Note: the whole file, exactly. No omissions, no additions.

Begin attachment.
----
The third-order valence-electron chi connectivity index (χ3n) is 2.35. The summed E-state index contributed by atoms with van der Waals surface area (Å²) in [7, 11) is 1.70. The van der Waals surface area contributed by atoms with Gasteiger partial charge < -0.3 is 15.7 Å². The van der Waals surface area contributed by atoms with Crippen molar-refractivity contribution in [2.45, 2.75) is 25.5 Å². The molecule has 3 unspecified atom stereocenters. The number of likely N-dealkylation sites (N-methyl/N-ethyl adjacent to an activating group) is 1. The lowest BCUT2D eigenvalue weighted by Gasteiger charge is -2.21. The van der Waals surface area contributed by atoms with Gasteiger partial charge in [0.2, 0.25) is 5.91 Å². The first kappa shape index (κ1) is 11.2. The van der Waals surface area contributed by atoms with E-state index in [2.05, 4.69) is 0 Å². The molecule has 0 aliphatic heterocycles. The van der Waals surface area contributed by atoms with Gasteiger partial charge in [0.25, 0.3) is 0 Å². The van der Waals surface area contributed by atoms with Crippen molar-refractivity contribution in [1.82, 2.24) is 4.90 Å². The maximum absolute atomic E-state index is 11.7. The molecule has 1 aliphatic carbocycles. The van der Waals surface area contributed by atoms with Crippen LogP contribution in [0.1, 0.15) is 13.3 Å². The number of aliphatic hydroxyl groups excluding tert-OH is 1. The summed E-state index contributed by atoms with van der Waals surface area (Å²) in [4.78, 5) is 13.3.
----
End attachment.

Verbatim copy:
The third-order valence-electron chi connectivity index (χ3n) is 2.35. The summed E-state index contributed by atoms with van der Waals surface area (Å²) in [7, 11) is 1.70. The van der Waals surface area contributed by atoms with Gasteiger partial charge < -0.3 is 15.7 Å². The van der Waals surface area contributed by atoms with Crippen molar-refractivity contribution in [2.45, 2.75) is 25.5 Å². The molecule has 3 unspecified atom stereocenters. The number of likely N-dealkylation sites (N-methyl/N-ethyl adjacent to an activating group) is 1. The lowest BCUT2D eigenvalue weighted by Gasteiger charge is -2.21. The van der Waals surface area contributed by atoms with Gasteiger partial charge in [0.2, 0.25) is 5.91 Å². The first kappa shape index (κ1) is 11.2. The van der Waals surface area contributed by atoms with E-state index in [2.05, 4.69) is 0 Å². The molecule has 0 aliphatic heterocycles. The van der Waals surface area contributed by atoms with Gasteiger partial charge in [0.25, 0.3) is 0 Å². The van der Waals surface area contributed by atoms with Crippen molar-refractivity contribution in [1.82, 2.24) is 4.90 Å². The maximum absolute atomic E-state index is 11.7. The molecule has 1 aliphatic carbocycles. The van der Waals surface area contributed by atoms with Crippen LogP contribution in [0.1, 0.15) is 13.3 Å². The number of aliphatic hydroxyl groups excluding tert-OH is 1. The summed E-state index contributed by atoms with van der Waals surface area (Å²) in [4.78, 5) is 13.3.